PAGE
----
The Navy and industry are still facing a lot of unknowns during a “dynamic” conversation about what ships to build and how to best support future operations, leaders said today. – USNI News 

The Navy is unclear how it will proceed with its next generation of aviation combatants following the introduction of the F-35C Lighting II Joint Strike Fighter into the carrier air wing, Chief of Naval Operations Adm. Mike Gilday said on Thursday. – USNI News 

The U.S. Navy and Air Force are teaming up to rapidly develop a battle network that can link together Air Force and Navy assets, an effort the Navy’s top officer compared to the 1940s program to develop an atomic bomb. – Defense News 

The Air Force’s stopgap polar satellite communications payload successfully completed its critical design review in October, the Space and Missile Systems Center announced Dec. 3, putting it on track for a December 2022 launch. – C4ISRNET

Long War

The head of Britain’s armed forces has publicly contradicted Donald Trump’s repeated claims of victory over Islamic State. – Sky News (UK) 

Editorial: But Mr. Trump was making a crucial point—granted, in his undiplomatic way—about European irresponsibility in the fight against Islamic State. […]Mr. Trump’s rash decisions often distract from his antagonists’ bad choices and undermine his more considered policies. The President’s abrupt shift in Syria made the foreign fighter problem worse, but he is right to press Mr. Macron. – Wall Street Journal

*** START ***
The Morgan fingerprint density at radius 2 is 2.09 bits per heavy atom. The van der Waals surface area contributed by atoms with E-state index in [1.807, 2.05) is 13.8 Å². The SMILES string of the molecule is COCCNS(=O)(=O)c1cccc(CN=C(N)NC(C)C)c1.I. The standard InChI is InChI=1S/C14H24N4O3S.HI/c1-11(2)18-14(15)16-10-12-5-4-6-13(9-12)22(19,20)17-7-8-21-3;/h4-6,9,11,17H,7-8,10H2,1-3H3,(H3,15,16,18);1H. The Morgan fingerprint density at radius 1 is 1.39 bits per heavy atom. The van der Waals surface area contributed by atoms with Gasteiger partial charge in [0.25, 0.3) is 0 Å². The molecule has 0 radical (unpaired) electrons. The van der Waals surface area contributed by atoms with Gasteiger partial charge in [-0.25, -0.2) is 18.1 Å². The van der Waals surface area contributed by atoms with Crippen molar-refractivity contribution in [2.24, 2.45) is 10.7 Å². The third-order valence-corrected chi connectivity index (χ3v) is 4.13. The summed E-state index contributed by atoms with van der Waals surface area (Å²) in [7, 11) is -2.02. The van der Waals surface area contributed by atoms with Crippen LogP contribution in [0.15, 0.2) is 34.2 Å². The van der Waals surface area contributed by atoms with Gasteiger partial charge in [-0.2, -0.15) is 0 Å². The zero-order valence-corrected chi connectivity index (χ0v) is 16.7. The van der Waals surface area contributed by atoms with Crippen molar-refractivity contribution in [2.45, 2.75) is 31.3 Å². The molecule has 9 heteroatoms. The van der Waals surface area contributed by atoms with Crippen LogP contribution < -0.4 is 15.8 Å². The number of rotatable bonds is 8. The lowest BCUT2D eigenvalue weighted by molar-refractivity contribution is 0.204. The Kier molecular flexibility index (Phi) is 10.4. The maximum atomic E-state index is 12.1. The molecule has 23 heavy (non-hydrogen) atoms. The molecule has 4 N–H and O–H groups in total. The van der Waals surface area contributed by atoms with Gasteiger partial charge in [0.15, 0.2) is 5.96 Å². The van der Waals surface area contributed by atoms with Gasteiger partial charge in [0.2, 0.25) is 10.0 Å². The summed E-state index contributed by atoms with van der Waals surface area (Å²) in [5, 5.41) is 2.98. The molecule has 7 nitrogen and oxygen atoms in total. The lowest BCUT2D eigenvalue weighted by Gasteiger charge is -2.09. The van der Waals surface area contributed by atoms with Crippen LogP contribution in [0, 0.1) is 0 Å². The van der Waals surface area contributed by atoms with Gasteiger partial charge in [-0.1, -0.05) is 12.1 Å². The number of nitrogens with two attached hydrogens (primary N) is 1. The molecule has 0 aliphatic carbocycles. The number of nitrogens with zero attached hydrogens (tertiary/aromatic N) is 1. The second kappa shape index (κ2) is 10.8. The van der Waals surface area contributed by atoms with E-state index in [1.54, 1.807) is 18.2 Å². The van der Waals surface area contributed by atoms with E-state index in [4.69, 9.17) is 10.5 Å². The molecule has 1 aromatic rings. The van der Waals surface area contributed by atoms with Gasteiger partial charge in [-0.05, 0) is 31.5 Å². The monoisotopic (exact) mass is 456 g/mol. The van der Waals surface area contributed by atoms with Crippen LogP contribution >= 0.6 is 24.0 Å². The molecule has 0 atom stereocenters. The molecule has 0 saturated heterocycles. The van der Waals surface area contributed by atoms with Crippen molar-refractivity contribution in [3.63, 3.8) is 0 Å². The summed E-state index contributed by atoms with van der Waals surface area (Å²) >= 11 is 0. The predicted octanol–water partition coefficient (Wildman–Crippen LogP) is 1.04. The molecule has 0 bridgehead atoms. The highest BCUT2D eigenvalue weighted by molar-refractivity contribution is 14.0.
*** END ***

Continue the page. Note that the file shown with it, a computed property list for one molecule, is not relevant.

Rita Katz writes: It was a big deal when accounts for the Islamic State and al-Qaeda started disappearing from the Telegram messaging app over the past month. […]The Internet is a critical lifeblood for terrorists, so they are more disoriented online now than they have been since they embraced social media in the early 2010s. This is progress, no doubt. But why did it take so long for Telegram to act with such aggression? – Washington Post 

Trump Administration

President Trump’s personal lawyer Rudolph W. Giuliani met Thursday in Ukraine with one of the key figures working to build a corruption case against Hunter Biden, the Ukraine lawmaker said, after posting Facebook photographs of himself with the former New York mayor. – Washington Post 

President Trump has routinely communicated with his personal lawyer, Rudolph W. Giuliani, and other individuals speaking on cellphones vulnerable to monitoring by Russian and other foreign intelligence services, current and former U.S. officials said. – Washington Post 

The Justice Department’s inspector general found no evidence that US intelligence agencies tried to plant spies in the Trump campaign, undercutting a repeated claim from President Donald Trump and his allies, people familiar with a draft of the report due out Monday tell CNN. – CNN 

President Trump appears to take his orders from Russian President Vladimir Putin, rather than working on behalf of the American people, Rep. Karen Bass, D-Calif., claimed Thursday. – Fox News